Last night around 7pm, part of the I5 bridge over the Skagit River collapsed into the water, carrying 2 cars and 3 people with it. Amazingly, within a few hours, all three people had been rescued safely, and there were no fatalities. Looking at the mangled steel beams in the water, it seems like a miracle.
Since the event, there has been a ton of speculation, there have been guesses as to what exactly happened, and a lot of misinformation floating around. So, here is a bullet list of everything we have confirmed so far. (Photo: Jessie Barnhart/KOMO)
EVENT INFO: Updated 11:05am Friday
-Around 7pm last night, roughly a quarter of the I5 bridge over the Skagit River collapsed, sending 2 vehicles into the water. 3 people were rescued within hours of the incident, therewere no fatalities.
-Dan Sligh and his wife were in one vehicle. He said he escaped with some cuts and bruises, and was taken to the hopsital as a precaution. He also said his wife suffered some internal bleeding, but was also going to be fine. Third victim is already home from the hospital as well.
-Crews are still investigating what caused the bridge to crumble. WSDOT has NOT confirmed what caused the collapse, although they have stated that they are investigating a semi that witnesses claimed hit multiple girders.
-WSP Trooper Mark Francis said that Troopers found the semi believed to have hit multiple girders on the bridge just before it fell. The driver is cooperating with investigators. In this video, though, WSP Chief John Batiste does say that the cause was the semi. Still, a DOT investigation is happening, so it has not been confirmed by all parties.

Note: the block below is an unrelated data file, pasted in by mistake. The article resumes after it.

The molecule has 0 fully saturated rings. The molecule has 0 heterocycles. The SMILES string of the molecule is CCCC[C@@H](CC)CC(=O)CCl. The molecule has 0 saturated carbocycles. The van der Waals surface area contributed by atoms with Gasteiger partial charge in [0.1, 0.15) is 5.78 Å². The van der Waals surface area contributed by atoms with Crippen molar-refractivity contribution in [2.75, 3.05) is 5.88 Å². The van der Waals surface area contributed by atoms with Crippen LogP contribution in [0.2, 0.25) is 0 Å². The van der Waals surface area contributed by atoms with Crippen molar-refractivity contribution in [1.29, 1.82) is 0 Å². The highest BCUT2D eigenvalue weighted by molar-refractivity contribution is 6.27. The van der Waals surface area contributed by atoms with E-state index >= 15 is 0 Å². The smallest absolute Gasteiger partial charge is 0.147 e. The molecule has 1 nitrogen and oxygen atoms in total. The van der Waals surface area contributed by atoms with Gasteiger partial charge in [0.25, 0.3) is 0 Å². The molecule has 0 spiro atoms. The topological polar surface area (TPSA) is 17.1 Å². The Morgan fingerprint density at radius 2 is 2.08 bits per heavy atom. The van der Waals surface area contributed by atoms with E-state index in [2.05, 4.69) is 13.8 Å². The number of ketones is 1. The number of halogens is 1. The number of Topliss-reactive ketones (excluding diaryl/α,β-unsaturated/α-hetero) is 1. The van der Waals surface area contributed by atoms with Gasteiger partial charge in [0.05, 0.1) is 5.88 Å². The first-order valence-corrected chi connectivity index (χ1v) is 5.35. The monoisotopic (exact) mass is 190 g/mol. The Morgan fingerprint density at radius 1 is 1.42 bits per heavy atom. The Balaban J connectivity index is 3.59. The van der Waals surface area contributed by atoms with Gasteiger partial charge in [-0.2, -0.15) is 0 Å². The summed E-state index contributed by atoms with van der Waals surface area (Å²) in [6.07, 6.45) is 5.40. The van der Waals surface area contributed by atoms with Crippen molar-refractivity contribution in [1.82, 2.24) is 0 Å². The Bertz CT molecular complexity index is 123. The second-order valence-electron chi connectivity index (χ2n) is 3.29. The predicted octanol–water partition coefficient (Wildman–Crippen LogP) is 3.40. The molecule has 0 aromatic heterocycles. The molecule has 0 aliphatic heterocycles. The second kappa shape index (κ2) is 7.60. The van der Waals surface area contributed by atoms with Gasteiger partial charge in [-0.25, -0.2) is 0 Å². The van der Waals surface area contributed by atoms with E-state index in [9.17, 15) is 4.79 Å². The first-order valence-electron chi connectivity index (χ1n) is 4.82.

-The semi in question was from Canada, traveling to Vancouver, BC. The trucking company, Mullen Trucking out of Alberta, says received a state-issued permit to carry its oversized load across the Skagit River bridge.
-Google Maps already has updated their system to show that the bridge does not actually cross the water.
ABOUT the BRIDGE: Updated 8:01am Friday
-The bridge was built in 1955, it was inspected twice last year, the last time being in November.
-According to the National Bridge Inventory Database:
-Deck condition rating: Satisfactory Condition
-Superstructure condition rating: Fair Condition
-Substructure condition rating: Satisfactory Condition
-Structural Evaluation: Somewhat better than minimum adequacy to tolerate being left in place as is.
-Sufficiency rating: 57.4 (out of 100)
-Status: Functionally Obsolete. (According to the DOT's definition of 'functionally obsolete': “…A bridge can be categorized functionally obsolete a number of ways like having substandard lane widths, or narrow shoulders. Another example would be a bridge that doesn’t have enough vertical clearance for large trucks to pass under, causing repeat hits and damage to the bridge.”)
DETOUR INFO: Updated 11:06am Friday
The detours are, as they always are, not ideal. We just got word of construction on SR9, north of Arlington with traffic alternating in ONE lane. We've also been told by the DOT that they have reports of a commuter from Bellingham to south of downtown Mt Vernon taking 70 minutes. Essentially, at the moment, its sit in heavy traffic on I5, or sit in heavy traffic on SR9. We want to stress that this seems to change every few minutes, so be prepared for whatever. We would budget an extra hour if we were traveling that way.
Here is detour info from the DOT: "I-5 is closed in both directions in Skagit County south of Burlington. Traffic is being diverted off southbound I-5 at Exit 230. For an alternate route, take eastbound SR 20, then south on S. Burlington Blvd. and west on E. College Way (SR 538) to southbound I-5. Northbound I-5 traffic must exit at Exit 227. An alternate route is east to E. College Way to northbound Riverside Drive-S. Burlington Boulevard, then west on George Hopper Road to I-5. To use SR 9 as an alternate northbound route, bypassing Mount Vernon, take Exit 221 at SR 534 east to northbound SR 9 to SR 20 westbound to I-5."
SB is forced off I5 at Exit 230
NB is forced off I5 at Exit 227
REPLACEMENT PLANS: Updated 9:32am
-Gov. Jay Inslee tweeted that the federal government will be putting $1 million of emergency fund towards the bridge replacement. Inslee says after speaking with Transportation Secretary Ray LaHood on Friday morning, they figure the replacement brigde will cost $15 million. Sec. LaHood has promised full support to get this fixed ASAP.
Here is the press release from the NTSB (National Traffic Safety Board).
Long story short, everyone is OK, but this is going to seriously complicate our commute for a long time. PLEASE be safe and patient out there.